Early Saturday morning, the NFL experienced an unspeakable tragedy. According to reports, Kansas City Chiefs linebacker Jovan Belcher allegedly shot his girlfriend, the mother of his three-month-old child, then committed suicide at the Chiefs practice facility near Arrowhead Stadium.
Before shooting himself with the alleged murder weapon he used on girlfriend Kasandra Perkins, 22, he thanked Chiefs head coach Romeo Crennel and general manager Scott Pioli for their kindness during his career. He was 25 years old.
The suicide occurred in front of these two men, as well as other Chiefs personnel in the parking lot of the team complex, as police approached to question him about his girlfriend’s death.
The magnitude of this tragedy dug up many issues. One of these issues is gun control and, consequently, guns in the hands of professional athletes.
NBC sports reporter Bob Costas used his halftime monologue during Sunday Night Football to advocate for stricter gun laws. Soon afterward, Costas was crucified by countless Second Amendment activists on social media. His standing with the network is still unknown, but many have called for him to be let go.
But this is not the first time firearms have grabbed headlines. Many Giants fans remember when wide receiver Plaxico Burress accidentally shot himself in the leg with an unlicensed firearm at a New York City nightclub. He was subsequently suspended from the team and was sentenced to two years in prison.
Costas said what many gun control supporters have been saying for years: Restrictions need to be placed on gun purchases.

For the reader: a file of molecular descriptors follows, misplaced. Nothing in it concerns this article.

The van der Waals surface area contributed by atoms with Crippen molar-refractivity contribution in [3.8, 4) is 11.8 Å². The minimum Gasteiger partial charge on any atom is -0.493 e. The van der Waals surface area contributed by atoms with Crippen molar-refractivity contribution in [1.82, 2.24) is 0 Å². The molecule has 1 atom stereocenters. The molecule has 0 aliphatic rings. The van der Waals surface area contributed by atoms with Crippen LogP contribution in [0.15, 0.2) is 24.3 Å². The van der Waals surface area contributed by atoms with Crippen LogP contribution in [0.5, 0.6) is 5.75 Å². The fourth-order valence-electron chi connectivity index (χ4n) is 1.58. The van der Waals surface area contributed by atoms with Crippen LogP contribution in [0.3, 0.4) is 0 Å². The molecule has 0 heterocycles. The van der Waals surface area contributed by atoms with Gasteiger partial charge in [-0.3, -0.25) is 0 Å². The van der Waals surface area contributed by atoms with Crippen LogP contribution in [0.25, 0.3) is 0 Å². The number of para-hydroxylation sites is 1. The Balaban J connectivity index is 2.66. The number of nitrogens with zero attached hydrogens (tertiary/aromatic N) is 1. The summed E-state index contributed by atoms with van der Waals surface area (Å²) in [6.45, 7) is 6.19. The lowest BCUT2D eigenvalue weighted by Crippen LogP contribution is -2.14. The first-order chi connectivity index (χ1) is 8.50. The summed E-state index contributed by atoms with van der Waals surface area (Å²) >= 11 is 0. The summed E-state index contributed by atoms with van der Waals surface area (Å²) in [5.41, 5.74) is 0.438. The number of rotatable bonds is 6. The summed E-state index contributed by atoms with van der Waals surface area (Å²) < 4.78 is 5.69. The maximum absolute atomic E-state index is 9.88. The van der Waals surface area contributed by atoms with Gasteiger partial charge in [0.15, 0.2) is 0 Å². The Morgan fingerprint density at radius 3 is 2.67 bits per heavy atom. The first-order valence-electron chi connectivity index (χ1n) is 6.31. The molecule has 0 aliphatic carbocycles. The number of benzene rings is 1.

Would Belcher and Perkins be alive today if Belcher had not been able to purchase that gun?
After the initial investigation, the Chiefs faced an important decision. They had a game scheduled for Sunday afternoon against the Carolina Panthers, less than 36 hours after Belcher’s suicide.
The leadership of the team ultimately decided to play the game — the Chiefs won 27-21 — with a moment of silence for Belcher and Perkins, which drew its own degree of criticism.
Certainly, this was an extremely difficult decision for the Chiefs and the league. To be honest, I am conflicted as well. On one hand, the game could be a signal of healing to the fan base and the rest of the league. Obviously, many wanted to move past these terrible events as soon as possible.
However, this could also be viewed as insensitive. After such an awful crime was committed by a team’s player, it may want to halt operations for time to grieve. Not to mention that the head coach was a witness to Belcher’s suicide.
In the end, the team decided to plug along, and their fortitude was shown on the field as well as in press conferences with various players and team leadership. Crennel summed this choice up as best for the team, and everyone connected with the Kansas City Chiefs.
In an interview with Sports Illustrated’s Peter King, Crennel said, “For a couple of hours we could brush the misery aside and do something we love to do, and maybe that would help us and help the community.”
A version of this article appeared in the Wednesday, Dec. 5 print edition. Chris Marcotrigiano is a staff writer. Email him at email@example.com.
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